Monday, July 31, 2006

Red Lake V: Diversity in the Body

There is a worship song that sings, "Take me to that place, Lord, to that secret place where I can be with you; you can make me like you! Wrap me in your arms! Wrap me in your arms! Wrap me in your arms!" I think on these words and wonder: What does it mean for me to be like you Father? How can you wrap me in your arms when I am too soaked in my own putrid filth and mire? What does it mean for me to pursue a life devoid of earthly dealings and yet full of your life giving bounty? How can I journey with my brothers and sisters on a road that is too narrow for any of us? How do we unite and proclaim a gospel of love in which I remember John's words when he says, "[...] love must not be a matter of theory or talk; it must be true love which shows itself in action. This is how we shall know that we belong in the realm of truth, and reassure ourselves in his sight where conscience condemns us; for God is greater than our conscience and knows all (REB 1 john 3.18)?

This I think is a glimpse:

As the stage vibrates with the bouncing of the chosen children who have come to serve the Red Lake community this week, I sing and drum and dance in jubilance knowing that they could not possibly know or accept the truth which God has been growing in me as of late; they too would have to journey a similar path to the one that I have walked in order to be convinced of the beauty of Christ's bride. This particular group knows what it means to worship. They have tasted the meaning of giving ones heart in ardent and joyful praise to their God, they have served in a manner fitting of the kingdom of God, and they have begun to open their minds to the love that Christ speaks of and John reminds us of. I see them here in trueness as they pour out their thanksgiving to God, not for earthly spoils and treasures, but because he has been faithful to them in their search to be humble servants of Him. These people, these kids, they are vibrant and free; they are the body of Christ.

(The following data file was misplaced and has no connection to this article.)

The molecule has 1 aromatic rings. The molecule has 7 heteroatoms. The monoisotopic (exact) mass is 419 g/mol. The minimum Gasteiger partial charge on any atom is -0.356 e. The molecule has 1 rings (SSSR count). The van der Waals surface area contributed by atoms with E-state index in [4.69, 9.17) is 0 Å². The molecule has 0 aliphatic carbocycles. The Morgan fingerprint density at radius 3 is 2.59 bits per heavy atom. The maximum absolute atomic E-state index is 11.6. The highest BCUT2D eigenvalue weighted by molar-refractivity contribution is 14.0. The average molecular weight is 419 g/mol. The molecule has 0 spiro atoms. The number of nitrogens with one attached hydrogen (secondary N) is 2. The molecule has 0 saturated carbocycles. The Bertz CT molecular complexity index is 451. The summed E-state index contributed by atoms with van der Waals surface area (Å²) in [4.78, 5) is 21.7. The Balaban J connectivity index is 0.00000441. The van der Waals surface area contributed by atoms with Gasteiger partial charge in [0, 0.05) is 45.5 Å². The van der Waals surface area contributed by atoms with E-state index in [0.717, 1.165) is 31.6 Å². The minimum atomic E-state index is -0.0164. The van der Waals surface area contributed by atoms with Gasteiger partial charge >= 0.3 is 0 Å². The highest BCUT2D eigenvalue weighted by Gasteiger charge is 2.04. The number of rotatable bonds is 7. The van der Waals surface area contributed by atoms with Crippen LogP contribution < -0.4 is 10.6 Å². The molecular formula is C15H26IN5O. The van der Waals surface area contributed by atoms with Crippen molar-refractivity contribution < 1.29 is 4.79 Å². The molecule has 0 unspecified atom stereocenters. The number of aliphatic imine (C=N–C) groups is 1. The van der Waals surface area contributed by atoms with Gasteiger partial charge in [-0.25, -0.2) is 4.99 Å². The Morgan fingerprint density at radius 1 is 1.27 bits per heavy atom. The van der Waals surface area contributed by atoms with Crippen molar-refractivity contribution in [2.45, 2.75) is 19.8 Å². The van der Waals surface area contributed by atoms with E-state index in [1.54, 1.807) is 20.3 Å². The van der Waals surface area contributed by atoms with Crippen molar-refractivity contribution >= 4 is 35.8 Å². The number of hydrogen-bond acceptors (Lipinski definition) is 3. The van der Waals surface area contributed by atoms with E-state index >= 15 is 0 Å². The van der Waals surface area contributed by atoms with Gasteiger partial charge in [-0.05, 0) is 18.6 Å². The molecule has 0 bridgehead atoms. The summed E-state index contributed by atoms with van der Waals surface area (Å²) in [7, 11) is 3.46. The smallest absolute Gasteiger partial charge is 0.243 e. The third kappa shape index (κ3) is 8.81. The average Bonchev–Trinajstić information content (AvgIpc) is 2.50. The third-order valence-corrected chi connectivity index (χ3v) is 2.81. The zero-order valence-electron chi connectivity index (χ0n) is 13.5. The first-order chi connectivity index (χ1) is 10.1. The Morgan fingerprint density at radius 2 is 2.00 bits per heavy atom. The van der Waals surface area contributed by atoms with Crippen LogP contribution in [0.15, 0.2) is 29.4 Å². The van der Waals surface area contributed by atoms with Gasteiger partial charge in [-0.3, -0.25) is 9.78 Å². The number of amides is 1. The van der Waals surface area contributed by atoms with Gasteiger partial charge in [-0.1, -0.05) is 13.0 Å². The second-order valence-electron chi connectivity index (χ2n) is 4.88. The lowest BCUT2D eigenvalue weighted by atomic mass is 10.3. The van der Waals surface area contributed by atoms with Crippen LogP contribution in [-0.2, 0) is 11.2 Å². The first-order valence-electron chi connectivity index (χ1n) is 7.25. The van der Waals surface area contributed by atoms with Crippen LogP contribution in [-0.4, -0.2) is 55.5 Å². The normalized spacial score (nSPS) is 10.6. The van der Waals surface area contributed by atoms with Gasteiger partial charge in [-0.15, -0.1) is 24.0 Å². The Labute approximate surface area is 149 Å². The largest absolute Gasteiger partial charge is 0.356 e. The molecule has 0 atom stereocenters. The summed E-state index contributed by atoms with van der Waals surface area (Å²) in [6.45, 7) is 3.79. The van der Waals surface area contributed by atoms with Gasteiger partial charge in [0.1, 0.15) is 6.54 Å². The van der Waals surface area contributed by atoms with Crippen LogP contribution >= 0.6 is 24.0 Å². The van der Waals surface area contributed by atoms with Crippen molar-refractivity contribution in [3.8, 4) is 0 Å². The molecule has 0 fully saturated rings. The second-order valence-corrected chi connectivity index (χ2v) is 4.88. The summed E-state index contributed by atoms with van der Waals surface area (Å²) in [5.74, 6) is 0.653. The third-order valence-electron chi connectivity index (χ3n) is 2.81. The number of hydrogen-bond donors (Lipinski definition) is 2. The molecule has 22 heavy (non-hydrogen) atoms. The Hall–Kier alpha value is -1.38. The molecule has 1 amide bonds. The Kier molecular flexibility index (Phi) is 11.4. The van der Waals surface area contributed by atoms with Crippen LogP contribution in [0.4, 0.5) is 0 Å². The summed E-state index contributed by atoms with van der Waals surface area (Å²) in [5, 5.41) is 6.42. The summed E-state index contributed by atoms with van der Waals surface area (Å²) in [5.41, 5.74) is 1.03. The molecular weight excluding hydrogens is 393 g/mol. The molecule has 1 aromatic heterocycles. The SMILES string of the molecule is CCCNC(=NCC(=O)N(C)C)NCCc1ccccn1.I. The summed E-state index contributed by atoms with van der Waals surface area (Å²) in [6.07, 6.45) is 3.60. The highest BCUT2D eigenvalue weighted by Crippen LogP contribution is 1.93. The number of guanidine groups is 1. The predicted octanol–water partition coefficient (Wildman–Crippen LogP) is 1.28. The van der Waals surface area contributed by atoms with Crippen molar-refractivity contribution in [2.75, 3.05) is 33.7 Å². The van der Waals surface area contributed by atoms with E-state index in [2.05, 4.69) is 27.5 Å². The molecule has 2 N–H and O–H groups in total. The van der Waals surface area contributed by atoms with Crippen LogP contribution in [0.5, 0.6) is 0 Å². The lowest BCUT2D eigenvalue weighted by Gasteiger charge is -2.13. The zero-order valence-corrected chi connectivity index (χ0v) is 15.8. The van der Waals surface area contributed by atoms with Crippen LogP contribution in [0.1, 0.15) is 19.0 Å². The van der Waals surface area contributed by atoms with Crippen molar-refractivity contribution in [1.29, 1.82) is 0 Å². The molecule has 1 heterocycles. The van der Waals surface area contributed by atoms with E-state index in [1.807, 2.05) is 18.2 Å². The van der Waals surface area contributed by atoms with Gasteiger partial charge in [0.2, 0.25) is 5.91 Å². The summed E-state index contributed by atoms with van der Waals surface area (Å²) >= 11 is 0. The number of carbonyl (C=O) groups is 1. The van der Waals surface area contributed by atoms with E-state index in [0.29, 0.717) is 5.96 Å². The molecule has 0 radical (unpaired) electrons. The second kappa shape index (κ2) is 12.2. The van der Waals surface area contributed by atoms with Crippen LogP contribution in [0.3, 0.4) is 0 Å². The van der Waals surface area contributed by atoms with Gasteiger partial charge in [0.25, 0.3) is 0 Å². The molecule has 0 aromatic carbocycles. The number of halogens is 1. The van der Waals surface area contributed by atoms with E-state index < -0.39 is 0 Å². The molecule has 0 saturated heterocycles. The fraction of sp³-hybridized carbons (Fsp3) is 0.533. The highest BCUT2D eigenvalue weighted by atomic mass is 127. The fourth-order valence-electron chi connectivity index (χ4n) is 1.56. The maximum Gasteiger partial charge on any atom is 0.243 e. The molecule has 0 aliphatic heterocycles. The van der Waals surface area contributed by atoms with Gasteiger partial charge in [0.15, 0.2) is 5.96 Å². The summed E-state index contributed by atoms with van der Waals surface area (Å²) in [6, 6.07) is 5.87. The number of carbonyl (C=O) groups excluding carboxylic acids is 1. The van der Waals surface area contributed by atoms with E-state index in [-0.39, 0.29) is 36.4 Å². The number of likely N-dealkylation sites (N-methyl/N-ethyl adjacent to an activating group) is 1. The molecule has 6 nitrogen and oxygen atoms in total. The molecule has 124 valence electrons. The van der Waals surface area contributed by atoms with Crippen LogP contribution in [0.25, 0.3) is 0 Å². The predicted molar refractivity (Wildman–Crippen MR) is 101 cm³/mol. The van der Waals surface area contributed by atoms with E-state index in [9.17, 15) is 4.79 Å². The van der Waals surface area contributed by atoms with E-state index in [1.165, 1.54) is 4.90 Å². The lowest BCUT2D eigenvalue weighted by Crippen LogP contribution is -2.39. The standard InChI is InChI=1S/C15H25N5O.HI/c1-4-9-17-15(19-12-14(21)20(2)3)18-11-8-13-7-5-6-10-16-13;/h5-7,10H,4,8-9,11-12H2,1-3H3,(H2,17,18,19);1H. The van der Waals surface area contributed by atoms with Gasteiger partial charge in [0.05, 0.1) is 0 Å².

In contrast to these who are charismatic, I find myself dwelling on the thoughts of the week previous to this one. It was then too that Jesus began to open my eyes to the vast, eclectic, and diverse nature of His body. See, it is not that the charismatic are any more sincere or ardent in their love and expression of faith, but it was that they are allowed, through the culture of their faith, to be free, open, and expressive with an exclamation of praise; they could dance; they could spin; they could scream; they could bow. But what other groups lack in expression, many times, they redact by means of genuinity, for it was the week prior to this one that I saw a group of Catholic kids, on the opposite end of the spectrum, pour themselves into the work of the kingdom in a way that I had little seen surpassed by any groups in the two summers of work in that community. And in the midst of a chaotic and expressive session of worship, I knew that these two groups, had they been coincidentally joined together on a trip, would not have been compatible in their faith expression and may even have been hostile to one another. Even still, in the vibrancy of the worship scene, I could not help but dwell on the sincerity and beauty of a hymn sung A Capella the week before by a more structured crew. It is in the depravity of cultural walls and the hostility of organized denominations that I might find disenchantment, but ever so subtly does the Father remind me of His sovereignty and His undying devotion to all who would proclaim his truth. He reminds me that I have glimpsed the notion of the earth full of His glory; though separated by qualms and brokenness, that it is by His name His children are unified; that the earth, including the sovereign nation of Red Lake, will know and does know Him by our love, not our take on Calvinism/Eucharist/ baptism/insert-secondary-issue-here.